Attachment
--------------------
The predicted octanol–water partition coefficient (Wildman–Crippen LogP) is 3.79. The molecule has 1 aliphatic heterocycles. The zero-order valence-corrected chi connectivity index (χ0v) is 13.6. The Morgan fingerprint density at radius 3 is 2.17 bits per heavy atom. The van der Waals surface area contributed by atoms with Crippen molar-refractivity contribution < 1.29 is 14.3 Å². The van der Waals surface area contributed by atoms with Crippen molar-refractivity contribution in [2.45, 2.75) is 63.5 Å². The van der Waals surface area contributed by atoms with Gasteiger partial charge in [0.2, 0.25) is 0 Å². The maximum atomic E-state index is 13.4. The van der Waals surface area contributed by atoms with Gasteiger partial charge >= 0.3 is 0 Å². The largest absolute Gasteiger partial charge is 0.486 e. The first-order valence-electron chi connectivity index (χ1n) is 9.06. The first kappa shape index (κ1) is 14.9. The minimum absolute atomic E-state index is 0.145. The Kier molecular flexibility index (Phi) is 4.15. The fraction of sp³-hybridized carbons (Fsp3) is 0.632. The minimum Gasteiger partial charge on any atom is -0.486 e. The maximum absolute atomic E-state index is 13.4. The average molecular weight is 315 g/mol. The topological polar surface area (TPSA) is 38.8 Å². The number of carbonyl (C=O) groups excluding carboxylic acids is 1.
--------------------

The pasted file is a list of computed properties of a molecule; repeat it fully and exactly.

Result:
The predicted octanol–water partition coefficient (Wildman–Crippen LogP) is 3.79. The molecule has 1 aliphatic heterocycles. The zero-order valence-corrected chi connectivity index (χ0v) is 13.6. The Morgan fingerprint density at radius 3 is 2.17 bits per heavy atom. The van der Waals surface area contributed by atoms with Crippen molar-refractivity contribution < 1.29 is 14.3 Å². The van der Waals surface area contributed by atoms with Crippen molar-refractivity contribution in [2.45, 2.75) is 63.5 Å². The van der Waals surface area contributed by atoms with Gasteiger partial charge in [0.2, 0.25) is 0 Å². The maximum atomic E-state index is 13.4. The van der Waals surface area contributed by atoms with Gasteiger partial charge >= 0.3 is 0 Å². The largest absolute Gasteiger partial charge is 0.486 e. The first-order valence-electron chi connectivity index (χ1n) is 9.06. The first kappa shape index (κ1) is 14.9. The minimum absolute atomic E-state index is 0.145. The Kier molecular flexibility index (Phi) is 4.15. The fraction of sp³-hybridized carbons (Fsp3) is 0.632. The minimum Gasteiger partial charge on any atom is -0.486 e. The maximum absolute atomic E-state index is 13.4. The average molecular weight is 315 g/mol. The topological polar surface area (TPSA) is 38.8 Å². The number of carbonyl (C=O) groups excluding carboxylic acids is 1.